Businesses continuing to ignore the issue of workplace policies linked to menstruation are more likely to see presenteeism and absenteeism among their workforce.

New research conducted by Yoppie, a company which provides personalised period care, illustrates the substantial costs which accompany a lack of workplace period policies.

In total, the research suggested this problem could be costing companies over £6 billion each year.

A study cited showed that women were losing up to 9.3 days annually as a result of menstruation-related symptoms, resulting in either presenteeism or absenteeism.

Specifically, only 0.9 days were linked to absenteeism – defined as absence from work or the failure to report or remain at work as scheduled.

However, presenteeism was shown to be rife among the workforce, leading to concerns that the stigma linked to these issues were preventing women from taking time off when they needed this.

As such, this accounted for the remaining 8.4 days – leading to many working days where staff were less productive and displayed much lower levels of employee engagement.

With the average woman in the UK earning around £80 each day, the research highlights that this could cost businesses £673 a year per female employee.

ONS figures have revealed that 71.6 per cent of UK women are in employment. This means over nine million women between the age of 16 to 45 could see their productivity impacted due to PMS.

On a national scale, this time lost to PMS equates to just over £6bn per year in equivalent earnings.

Daniella Peri, Founder of Yoppie, commented:

For far too long we’ve been campaigning for a change in attitudes to period-related issues within the workplace. Many women are made to feel that time off due to severe PMS symptoms simply isn’t acceptable and so they battle through cramps, sickness and fatigue to ensure they are provided with the same professional courtesy as their male counterparts.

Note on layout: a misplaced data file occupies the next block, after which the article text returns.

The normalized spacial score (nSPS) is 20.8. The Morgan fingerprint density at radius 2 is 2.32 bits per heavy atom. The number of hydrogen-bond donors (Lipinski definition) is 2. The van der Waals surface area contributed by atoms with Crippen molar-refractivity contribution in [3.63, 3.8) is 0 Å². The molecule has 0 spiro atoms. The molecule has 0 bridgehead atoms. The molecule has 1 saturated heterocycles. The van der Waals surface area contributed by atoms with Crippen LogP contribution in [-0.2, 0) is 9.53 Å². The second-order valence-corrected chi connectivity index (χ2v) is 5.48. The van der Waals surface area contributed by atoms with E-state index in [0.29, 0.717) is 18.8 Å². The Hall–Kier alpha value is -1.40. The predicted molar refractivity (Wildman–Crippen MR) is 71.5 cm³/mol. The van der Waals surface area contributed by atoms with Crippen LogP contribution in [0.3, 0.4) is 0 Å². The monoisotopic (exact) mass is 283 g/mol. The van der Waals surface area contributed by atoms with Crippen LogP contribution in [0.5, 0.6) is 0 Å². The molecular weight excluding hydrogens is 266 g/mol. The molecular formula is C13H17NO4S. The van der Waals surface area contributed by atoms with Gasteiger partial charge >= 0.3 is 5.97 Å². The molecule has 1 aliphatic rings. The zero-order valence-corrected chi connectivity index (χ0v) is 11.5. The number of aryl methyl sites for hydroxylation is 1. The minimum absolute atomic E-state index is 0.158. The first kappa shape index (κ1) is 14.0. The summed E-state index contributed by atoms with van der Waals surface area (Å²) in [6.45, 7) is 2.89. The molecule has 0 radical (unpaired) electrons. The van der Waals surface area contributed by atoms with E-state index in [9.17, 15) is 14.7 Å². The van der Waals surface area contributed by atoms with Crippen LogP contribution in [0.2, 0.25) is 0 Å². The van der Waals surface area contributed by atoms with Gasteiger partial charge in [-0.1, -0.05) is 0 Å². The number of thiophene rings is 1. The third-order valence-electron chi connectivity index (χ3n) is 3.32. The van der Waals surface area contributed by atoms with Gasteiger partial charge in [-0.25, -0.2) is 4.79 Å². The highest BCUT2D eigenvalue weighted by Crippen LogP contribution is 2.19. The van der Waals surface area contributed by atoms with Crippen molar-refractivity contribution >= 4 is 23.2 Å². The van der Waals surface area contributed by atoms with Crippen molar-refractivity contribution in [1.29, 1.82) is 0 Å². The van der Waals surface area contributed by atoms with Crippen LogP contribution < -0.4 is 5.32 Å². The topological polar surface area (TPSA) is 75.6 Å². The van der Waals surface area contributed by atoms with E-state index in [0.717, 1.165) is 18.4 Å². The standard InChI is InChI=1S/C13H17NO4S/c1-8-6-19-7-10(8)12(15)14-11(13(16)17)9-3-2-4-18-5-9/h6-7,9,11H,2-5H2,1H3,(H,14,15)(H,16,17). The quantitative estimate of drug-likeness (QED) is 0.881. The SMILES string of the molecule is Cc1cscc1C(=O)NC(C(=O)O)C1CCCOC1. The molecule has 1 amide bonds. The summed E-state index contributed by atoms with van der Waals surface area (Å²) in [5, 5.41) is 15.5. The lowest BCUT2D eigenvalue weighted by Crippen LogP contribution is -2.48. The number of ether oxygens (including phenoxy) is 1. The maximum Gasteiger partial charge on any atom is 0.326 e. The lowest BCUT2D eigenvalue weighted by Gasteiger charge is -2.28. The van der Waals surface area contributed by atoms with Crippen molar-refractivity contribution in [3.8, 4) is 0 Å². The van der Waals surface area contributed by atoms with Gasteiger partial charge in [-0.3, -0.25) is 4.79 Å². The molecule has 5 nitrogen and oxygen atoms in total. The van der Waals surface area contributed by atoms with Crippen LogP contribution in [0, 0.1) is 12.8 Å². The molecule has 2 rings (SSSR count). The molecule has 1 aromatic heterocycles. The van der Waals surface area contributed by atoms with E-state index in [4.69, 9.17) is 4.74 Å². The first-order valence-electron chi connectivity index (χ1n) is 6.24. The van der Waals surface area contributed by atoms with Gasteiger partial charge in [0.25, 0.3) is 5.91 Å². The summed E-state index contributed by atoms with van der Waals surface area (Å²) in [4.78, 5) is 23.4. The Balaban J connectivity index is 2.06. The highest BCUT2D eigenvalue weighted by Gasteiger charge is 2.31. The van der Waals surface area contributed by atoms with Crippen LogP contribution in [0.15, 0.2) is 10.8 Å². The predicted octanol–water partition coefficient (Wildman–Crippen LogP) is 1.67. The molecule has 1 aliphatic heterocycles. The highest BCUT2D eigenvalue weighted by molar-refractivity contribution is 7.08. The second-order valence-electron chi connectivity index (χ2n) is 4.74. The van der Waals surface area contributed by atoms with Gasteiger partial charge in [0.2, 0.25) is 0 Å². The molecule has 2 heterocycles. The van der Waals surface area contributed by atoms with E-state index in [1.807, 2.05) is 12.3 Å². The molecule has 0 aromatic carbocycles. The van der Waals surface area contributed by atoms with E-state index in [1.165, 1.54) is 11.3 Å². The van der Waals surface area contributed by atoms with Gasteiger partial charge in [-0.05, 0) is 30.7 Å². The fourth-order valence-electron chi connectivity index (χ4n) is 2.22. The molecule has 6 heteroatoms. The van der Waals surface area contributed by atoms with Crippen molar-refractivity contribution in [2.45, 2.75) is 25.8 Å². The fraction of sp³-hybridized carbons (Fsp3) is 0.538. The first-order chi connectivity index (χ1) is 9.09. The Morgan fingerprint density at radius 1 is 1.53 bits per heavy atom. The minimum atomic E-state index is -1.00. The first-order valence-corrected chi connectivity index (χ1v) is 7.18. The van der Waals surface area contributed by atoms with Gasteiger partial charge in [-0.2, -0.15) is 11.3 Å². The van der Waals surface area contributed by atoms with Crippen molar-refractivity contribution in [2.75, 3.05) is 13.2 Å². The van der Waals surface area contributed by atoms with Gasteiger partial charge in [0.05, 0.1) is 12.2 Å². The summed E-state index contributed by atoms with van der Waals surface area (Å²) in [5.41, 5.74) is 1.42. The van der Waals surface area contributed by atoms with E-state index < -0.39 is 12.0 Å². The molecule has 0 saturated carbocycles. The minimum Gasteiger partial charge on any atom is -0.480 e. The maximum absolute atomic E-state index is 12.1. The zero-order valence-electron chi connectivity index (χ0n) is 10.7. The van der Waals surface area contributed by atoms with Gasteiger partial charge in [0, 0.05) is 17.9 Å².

The upshot is that this actually impacts their ability to perform more so than if they were afforded the appropriate level of flexibility and this is costing businesses a considerable amount in wages for time wasted in the workplace.

So if we can’t bring about change based on the welfare of female employees, maybe businesses will sit up and listen when they realise the cost they actually incur by ignoring the issue.

As such, Ms. Peri advises HR teams to adopt a workplace period policy to assist staff in this arena:

Implementing a basic period leave policy would not only allow them to factor in this additional cost from the start, but it would no doubt reduce it.

We’ve seen how the pandemic has reshaped the modern-day workplace and flexible working is no doubt here to stay. Allowing a degree of flexible working for those suffering from severe PMS symptoms could be a very real way of addressing period leave policies, as it would remove the pressures of the physical workplace while maintaining productivity and reducing the number of sick days taken.

*To obtain these results, Yoppie analysed a study found in the BMJ journals ‘Productivity loss due to menstruation-related symptoms: a nationwide cross-sectional survey among 32,748 women’.





Monica Sharma is an English Literature graduate from the University of Warwick. As Editor for HRreview, her particular interests in HR include issues concerning diversity, employment law and wellbeing in the workplace. Alongside this, she has written for student publications in both England and Canada. Monica has also presented her academic work concerning the relationship between legal systems, sexual harassment and racism at a university conference at the University of Western Ontario, Canada.